We are a nation of plurality; our diversity is our strength. I would hope that despite where you fall on the political spectrum, you’ll hear my heart and help find solutions to the problems we face right here in Culpeper.
In “cancel culture,” we ostracize or withdraw support from someone or something in response to offensive behavior; the “canceling” serves to censor the offender and deters others from following similar behavior.
However, cancel culture can have unintended consequences if it is weaponized to stifle free, independent thought, or used as our excuse to dismiss anyone who doesn’t fall in line (or fall in love) with our ideologies and confirmation biases.
Though I am not necessarily a fan of “cancel culture,” there is a time when we need to recognize the need to cancel counterproductive culture.
I was told policing and law enforcement weren’t our problem in Culpeper. As the blood of Ahmaud Arbery and Breonna Taylor cried out from the soil, some cautioned, “Let’s not make those issues over there our issues.”
But as, similarly, the blood of Culpeper residents Donald Hairston and Ellis Frye protests from the ground, and as I consider the circumstances surrounding their deaths, I believe more than ever that a maladjusted culture is part of the problem.
If you you spend more time on SWAT training than in de-escalation training, then the results will match that investment. If you spend more money on special combat assault rifles than funding positions and partnerships for mental health, then the results will match your investment.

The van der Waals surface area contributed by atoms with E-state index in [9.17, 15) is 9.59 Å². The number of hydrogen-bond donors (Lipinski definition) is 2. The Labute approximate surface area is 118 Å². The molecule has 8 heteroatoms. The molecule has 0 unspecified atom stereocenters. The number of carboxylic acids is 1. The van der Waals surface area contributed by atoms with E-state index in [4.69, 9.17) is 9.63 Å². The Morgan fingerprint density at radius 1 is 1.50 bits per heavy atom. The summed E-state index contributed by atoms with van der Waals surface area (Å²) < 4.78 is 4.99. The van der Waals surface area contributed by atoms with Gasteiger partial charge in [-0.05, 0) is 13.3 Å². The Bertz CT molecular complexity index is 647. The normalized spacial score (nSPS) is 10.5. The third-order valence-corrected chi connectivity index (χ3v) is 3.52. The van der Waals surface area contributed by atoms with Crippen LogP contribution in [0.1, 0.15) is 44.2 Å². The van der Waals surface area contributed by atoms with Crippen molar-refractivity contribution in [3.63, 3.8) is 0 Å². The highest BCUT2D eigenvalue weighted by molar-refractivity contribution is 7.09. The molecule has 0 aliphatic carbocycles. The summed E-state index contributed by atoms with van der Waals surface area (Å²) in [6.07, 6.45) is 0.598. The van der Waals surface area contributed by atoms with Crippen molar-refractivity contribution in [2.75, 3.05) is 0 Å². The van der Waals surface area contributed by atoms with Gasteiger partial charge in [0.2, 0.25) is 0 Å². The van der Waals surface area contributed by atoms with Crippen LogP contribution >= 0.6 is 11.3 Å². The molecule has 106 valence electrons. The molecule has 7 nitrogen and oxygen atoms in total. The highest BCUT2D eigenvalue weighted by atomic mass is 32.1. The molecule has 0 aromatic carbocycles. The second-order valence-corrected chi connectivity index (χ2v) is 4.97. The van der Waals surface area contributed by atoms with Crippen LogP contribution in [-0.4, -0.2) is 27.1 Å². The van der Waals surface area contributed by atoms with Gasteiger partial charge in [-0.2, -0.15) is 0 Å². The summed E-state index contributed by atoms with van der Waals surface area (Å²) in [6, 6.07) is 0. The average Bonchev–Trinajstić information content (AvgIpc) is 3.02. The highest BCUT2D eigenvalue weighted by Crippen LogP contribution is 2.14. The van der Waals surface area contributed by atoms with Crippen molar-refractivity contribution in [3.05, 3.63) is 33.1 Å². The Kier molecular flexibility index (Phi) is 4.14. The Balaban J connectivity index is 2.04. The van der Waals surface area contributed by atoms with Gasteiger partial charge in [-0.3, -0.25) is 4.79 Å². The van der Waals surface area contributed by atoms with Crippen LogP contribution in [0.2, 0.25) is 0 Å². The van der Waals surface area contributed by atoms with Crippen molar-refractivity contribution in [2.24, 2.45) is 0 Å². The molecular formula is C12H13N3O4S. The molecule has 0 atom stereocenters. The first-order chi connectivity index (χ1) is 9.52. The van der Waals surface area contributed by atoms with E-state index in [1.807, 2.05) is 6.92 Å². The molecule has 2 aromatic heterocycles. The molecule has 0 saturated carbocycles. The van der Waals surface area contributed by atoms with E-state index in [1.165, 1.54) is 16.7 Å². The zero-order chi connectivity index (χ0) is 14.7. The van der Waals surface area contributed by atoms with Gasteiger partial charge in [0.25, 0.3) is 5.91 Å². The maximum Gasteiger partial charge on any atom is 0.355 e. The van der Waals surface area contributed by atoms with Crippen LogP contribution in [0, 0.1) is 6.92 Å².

In short, you get what you pay for; only, we’re all paying for it—with both our taxes and our lives.
Some in Culpeper have engaged the community with dismissive and divisive rhetoric, instead of looking for opportunities to build bridges. You understand the U.S. Capitol riots, but don’t understand—and even condemn—protests for racial justice?
If only a “show of force” could be augmented by a show of compassion and humility. I don’t want a single “blue life” to die in the line of duty. But can’t we agree that something is wrong with Black men and women dying in the line of living?
Why does Madison County have body cameras and Culpeper has an armored truck? What is the relationship between law enforcement and the Rappahannock Rapidan Community Services Board? Why don’t we have a citizen review board for policing? What is the nature of local law enforcement’s mental health training? Who has received crisis intervention training? How often do officers have psychological evaluations, given the very stressful nature of their herculean jobs?
It is difficult for some to feel protected or served by public safety officers when they allegedly promise to “... unleash fury that has never been seen before.” What is needed now is restraint and temperance.
In Culpeper, a change in culture appears to be needed. This is not the military, and this is not war. (I know because I grew up in it, with my father protecting liberty and peace all over the world.)
This is Culpeper, and we deserve better. We can do better.
Dr. Uzziah Harris is president of the Culpeper Branch of the NAACP. A teacher at Culpeper County’s Floyd T. Binns Middle School, he is assistant pastor at Unity Baptist Church in Culpeper. Write him at email@example.com.